State scores $33 million to fight 'forever chemicals'
February 21, 2023 at 2:05 p.m.
Updated February 21, 2023 at 8:34 p.m.
Washington state will receive more than $33 million to combat “forever chemicals” in drinking water this year, according to an announcement from the Environmental Protection Agency.
These forever chemicals, or perfluoroalkyl and polyfluoroalkyl substances (PFAS), are compounds found in everyday items like laundry detergent, food wrappers, Teflon frying pans and even furniture and rugs. And last year, they were detected in more than 80% of U.S. waterways.
Tests last year of treated water from Whatcom County's largest municipal drinking water source, Lake Whatcom, did not detect the substances at levels of concern.
Over the next five years, more than $5 billion will flow into states across the nation to identify and reduce PFAS contamination in drinking water. Of that $5 billion, $2 billion was made available last week through the EPA.
“Washingtonians deserve clean, safe drinking water,” EPA Region 10 Administrator Casey Sixkiller said in the announcement last week. “Thanks to this historic investment from the Bipartisan Infrastructure Law, EPA is delivering on its commitment to address PFAS and emerging contaminants by providing more than $33 million to safeguard Washington’s drinking water and protect communities from these dangerous chemicals.”
A recent study identified more than 57,000 possible PFAS-contaminated sites across the country, including industrial facilities, wastewater treatment plants, current and former military sites and airports.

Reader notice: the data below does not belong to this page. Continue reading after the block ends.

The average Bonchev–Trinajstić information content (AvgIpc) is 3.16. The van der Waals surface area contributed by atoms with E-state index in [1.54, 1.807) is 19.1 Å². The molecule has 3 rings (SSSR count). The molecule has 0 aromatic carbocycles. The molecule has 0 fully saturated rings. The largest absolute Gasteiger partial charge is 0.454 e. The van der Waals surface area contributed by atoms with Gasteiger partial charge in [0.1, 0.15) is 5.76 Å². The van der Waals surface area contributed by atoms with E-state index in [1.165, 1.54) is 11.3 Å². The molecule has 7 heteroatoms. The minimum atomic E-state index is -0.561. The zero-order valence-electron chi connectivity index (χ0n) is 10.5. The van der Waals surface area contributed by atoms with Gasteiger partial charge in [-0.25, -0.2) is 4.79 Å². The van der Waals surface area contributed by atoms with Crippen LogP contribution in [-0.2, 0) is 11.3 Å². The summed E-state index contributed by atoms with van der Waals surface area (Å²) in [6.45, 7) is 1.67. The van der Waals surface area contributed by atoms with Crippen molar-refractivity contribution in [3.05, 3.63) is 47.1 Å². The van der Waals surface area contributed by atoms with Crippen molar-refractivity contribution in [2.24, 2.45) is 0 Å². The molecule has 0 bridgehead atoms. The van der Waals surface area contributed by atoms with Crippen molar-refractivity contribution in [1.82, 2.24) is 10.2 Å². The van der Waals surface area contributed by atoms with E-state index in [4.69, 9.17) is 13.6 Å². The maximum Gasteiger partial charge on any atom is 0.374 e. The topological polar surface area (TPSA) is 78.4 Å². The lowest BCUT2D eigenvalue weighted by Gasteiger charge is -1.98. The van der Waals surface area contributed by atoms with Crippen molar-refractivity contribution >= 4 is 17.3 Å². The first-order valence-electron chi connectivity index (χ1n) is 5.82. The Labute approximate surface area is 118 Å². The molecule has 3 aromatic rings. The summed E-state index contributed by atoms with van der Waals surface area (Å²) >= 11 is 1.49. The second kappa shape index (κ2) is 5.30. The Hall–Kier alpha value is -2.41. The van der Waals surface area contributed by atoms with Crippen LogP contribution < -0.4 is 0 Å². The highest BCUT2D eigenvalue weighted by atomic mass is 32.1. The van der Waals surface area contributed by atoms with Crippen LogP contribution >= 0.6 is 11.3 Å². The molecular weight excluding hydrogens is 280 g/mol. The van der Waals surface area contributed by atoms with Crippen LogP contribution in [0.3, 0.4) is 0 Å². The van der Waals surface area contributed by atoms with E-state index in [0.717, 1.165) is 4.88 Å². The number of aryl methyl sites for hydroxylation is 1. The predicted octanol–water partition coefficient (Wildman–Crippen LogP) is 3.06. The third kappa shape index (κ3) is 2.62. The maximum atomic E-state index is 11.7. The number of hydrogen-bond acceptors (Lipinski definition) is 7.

Several of Washington's eight known contamination sites are near large, active military bases, but most of the state's contaminated sites remain unidentified at this point.
Testing of additional bodies of water would be good news, said Kirsten McDade, the pollution prevention specialist at local environmental nonprofit RE Sources. “That’s really the point of this study, this money: to do these preliminary analyses and try to test as much drinking water as possible.”
Much of the county's drinking water comes from Lake Whatcom, which faces other challenges including explosive algae growth, increasing urbanization and high phosphorus levels.
City of Bellingham Public Works Director Eric Johnston said the city conducted testing of treated drinking water last year.
"We analyzed treated drinking water and four different brands of bottled water for the perfluorinated chemicals that Washington State has established action levels for," Johnston said in an email. "All samples were non-detect."
The city plans to conduct testing of Bellingham's water again in 2024.
Last summer, the EPA established health advisories for two common forever chemicals: the PFOA and PFOS. The advisories say safe levels of exposure to the chemicals in drinking water are extremely low: for PFOA, it’s .004 parts per trillion, and for PFOS it’s .02 parts per trillion.
“That’s less than a drop of PFAS in an Olympic-sized swimming pool,” McDade said. “We’re talking about an extremely small amount of some of these PFAS molecules that can be detrimental to our health.”
At this point, the state has not started financing specific testing projects, but said funding will be available through grants moving forward.
“This funding will benefit communities across the state by providing water quality testing for PFAS and other emerging contaminants, as well as source water treatment for water systems contaminated through no fault of their own,” said Lauren Jenks, the assistant secretary for environmental public health at the Washington State Department of Health.
This story was updated at 8:35 p.m. on Feb. 21, 2023 to clarify the status of testing for PFAS in local drinking water sources.